Wednesday, September 30, 2009

San Francisco, 2009

Golden Gate Bridge Facts - The Golden Gate Bridge's paint color is orange vermillion, also called international orange. Architect Irving Morrow selected the color because it blends with the bridge's setting
The bridge was fully painted when it was first built and then touched up for the next 27 years. In 1965, the original paint was removed because of corrosion and replaced with a inorganic zinc silicate primer and an acrylic emulsion top coat, a project that took 30 years. Today, painters touch up the paint continuously.
38 painters work on the bridge, along with 17 ironworkers who replace corroding steel and rivets.

One of the most interesting Golden Gate Bridge facts is that only eleven workers died during construction, a new safety record for the time. In the 1930s, bridge builders expected 1 fatality per $1 million in construction costs, and builders expected 35 people to die while building the Golden Gate Bridge. One of the bridge's safety innovations was a net suspended under the floor. This net saved the lives of 19 men during construction, and they are often called the members of the "Half Way to Hell Club."
Total length: Including approaches, 1.7 miles (8,981 feet or 2,737 m).
Middle span: 4,200 feet (1,966 m).
Width: 90 feet (27 m).
Clearance above the high water (average): 220 feet (67 m).
Total weight when built: 894,500 tons (811,500,000 kg).
Total weight today: 887,000 tons (804,700,000 kg). Weight reduced because of new decking material.
Towers: 746 feet (227 m) above the water. 500 feet (152 m) above the roadway. Each leg is 33 x 54 feet (10 x 16 m). Towers weigh 44,000 tons each (40,200,000 kg). There are about 600,000 rivets in EACH tower.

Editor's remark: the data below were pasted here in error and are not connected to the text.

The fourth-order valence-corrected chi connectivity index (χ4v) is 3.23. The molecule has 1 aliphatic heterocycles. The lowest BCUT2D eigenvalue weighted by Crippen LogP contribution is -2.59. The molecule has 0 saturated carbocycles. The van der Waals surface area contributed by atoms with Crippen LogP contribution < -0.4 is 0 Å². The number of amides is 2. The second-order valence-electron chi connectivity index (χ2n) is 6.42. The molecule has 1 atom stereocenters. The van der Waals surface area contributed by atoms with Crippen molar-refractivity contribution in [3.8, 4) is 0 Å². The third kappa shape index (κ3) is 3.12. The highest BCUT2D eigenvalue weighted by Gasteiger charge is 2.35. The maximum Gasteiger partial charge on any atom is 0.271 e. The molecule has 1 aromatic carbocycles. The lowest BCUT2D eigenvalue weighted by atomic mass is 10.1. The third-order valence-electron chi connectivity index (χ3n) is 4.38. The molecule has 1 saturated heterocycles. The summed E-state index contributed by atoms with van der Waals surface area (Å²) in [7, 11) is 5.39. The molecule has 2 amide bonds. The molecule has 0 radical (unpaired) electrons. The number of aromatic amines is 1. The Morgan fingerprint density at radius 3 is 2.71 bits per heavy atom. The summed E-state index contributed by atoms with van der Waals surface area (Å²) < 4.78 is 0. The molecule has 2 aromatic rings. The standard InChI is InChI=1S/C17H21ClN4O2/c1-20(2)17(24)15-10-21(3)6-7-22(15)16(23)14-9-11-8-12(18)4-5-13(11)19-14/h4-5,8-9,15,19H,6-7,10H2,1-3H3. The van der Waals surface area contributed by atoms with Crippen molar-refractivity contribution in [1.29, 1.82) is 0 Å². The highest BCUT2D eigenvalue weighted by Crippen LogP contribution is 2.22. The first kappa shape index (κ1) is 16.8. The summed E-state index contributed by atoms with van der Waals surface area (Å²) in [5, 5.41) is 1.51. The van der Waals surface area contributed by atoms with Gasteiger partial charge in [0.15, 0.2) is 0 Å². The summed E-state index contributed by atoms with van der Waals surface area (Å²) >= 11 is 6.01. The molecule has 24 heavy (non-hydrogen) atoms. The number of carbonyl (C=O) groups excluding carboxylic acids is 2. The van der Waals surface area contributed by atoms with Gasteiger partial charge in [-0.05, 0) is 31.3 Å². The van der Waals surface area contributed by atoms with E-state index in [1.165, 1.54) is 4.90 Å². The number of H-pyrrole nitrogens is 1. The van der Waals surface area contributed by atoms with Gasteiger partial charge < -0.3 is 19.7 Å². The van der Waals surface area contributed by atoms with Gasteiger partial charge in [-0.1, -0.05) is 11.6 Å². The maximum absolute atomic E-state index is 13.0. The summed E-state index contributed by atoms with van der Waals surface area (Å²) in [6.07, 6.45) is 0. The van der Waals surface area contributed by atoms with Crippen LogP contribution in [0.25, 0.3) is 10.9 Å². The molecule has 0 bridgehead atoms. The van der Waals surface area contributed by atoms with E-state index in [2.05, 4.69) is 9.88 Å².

Lombard Street
Lombard Street is one of San Francisco’s most enjoyable attractions. Lovingly referred to as "The Crookedest Street in the World," it's actually crooked for a very good reason. It’s unbelievably steep! If not for the serpentine curves taming this treacherous slope, people would likely be killed rolling down. This stretch between Hyde St. and Leavenworth St. was built in the mid-1920s to accommodate the steepness of the slope.
Lombard Street is "The Crookedest Street", because of its eight sharp turns on a 40-degree slope. But it continues in both directions, going all the way east, up Telegraph Hill to Coit Tower, and continuing west down through the Marina, where it becomes the major conduit to the Golden Gate Bridge. A walk in either direction makes for a pleasant hike.
Some of the classiest and most expensive Real Estate in the city exists on Lombard Street. This Russian Hill neighborhood, somehow possesses stately mansions, condos and townhouses, even with the endless array of tourists pouring down the street every day. In the spring and through the entire summer, Lombard Street is alive with color, as the chrysanthemums, and other well tended flowers are in full bloom.

San Francisco Skyline

San Francisco has 215 historic landmark buildings, ten historical districts and 14,000 Victorian homes. From Alamo Square, the city skyline is a modern contrast to Victorian "postcard row."
Just found a little story about Army's cousin, this proves that we are in elite company with carrying around an Armadillo purse on our vacations. I don't know if this is true, but take it for what it is worth.